Weekly insulin found safe, effective for Type 2 diabetes

July 14, 2023
Phase 3 clinical trial led by UTSW researcher brings icodec injections one step closer to FDA approval.

An experimental form of insulin administered just once a week was safe for patients with Type 2 diabetes and helped them maintain healthy blood sugar levels better than insulin injected daily, according to the results of a phase 3 clinical trial led by a UT Southwestern Medical Center researcher. The findings are published in JAMA.

The study used a rigorous double-blind randomized control trial. Specifically, the patients were randomized to one of two therapies: injected icodec once a week and a placebo daily, or injected degludec daily and a placebo once a week. The primary endpoint of the study was a change in a blood measure of longitudinal glucose control, namely hemoglobin A1C (HbA1C).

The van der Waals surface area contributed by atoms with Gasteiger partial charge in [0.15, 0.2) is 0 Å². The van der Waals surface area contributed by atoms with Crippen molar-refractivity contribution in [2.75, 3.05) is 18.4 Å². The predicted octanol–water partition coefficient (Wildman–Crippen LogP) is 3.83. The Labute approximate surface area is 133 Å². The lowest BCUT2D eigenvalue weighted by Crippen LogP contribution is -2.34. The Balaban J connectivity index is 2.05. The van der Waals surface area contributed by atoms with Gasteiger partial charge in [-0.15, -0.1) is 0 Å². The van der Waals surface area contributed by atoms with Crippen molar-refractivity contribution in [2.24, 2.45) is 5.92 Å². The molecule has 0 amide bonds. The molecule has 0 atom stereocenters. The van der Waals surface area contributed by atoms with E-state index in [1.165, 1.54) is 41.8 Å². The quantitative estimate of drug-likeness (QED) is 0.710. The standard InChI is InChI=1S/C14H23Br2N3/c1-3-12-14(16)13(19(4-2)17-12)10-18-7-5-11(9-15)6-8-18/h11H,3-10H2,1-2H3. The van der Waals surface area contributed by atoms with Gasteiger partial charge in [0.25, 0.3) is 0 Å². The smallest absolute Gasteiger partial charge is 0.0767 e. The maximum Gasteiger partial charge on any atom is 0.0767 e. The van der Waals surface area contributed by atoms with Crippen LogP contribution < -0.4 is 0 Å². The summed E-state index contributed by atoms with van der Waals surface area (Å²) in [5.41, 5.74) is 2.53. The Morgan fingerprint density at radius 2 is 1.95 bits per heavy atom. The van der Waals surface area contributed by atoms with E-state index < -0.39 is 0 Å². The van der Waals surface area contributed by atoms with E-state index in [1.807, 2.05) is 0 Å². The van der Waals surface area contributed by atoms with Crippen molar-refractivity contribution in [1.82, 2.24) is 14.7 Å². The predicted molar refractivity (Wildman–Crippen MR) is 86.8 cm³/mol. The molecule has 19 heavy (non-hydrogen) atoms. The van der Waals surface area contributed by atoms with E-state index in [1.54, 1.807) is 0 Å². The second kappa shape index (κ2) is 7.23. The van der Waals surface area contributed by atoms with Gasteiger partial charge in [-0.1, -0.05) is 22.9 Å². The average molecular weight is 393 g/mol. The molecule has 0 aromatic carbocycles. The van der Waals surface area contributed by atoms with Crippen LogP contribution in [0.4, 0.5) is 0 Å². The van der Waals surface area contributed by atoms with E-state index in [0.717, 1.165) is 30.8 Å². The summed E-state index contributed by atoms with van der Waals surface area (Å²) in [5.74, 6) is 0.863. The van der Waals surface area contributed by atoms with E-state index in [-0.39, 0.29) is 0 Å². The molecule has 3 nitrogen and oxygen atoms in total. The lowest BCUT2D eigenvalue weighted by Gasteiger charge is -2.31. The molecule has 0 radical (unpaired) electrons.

After 26 weeks of treatment and five weeks of follow-up, patients on weekly icodec had significantly larger improvements in their HbA1C than those using degludec daily.

Both groups had an extremely low rate of adverse events, said endocrinologist Ildiko Lingvay, M.D., M.P.H., M.S.C.S., Professor of Internal Medicine at UT Southwestern and its Peter O’Donnell Jr. School of Public Health. This suggests that both forms of insulin are safe. Although the patients who received icodec had a slightly higher risk of low-blood sugar events, none of the events were severe enough to require emergency medical attention.

Dr. Lingvay participated in three other phase 3 trials testing icodec at UTSW and other sites. In ONWARDS 1 and ONWARDS 5, patients on icodec stayed in a healthy blood sugar range noticeably more often than patients on degludec. In ONWARDS 4, people treated with weekly insulin had similar improvement in glucose and similar occurrence of hypoglycemia compared with those on once-daily insulin.

UT Southwestern Medical Center release on Newswise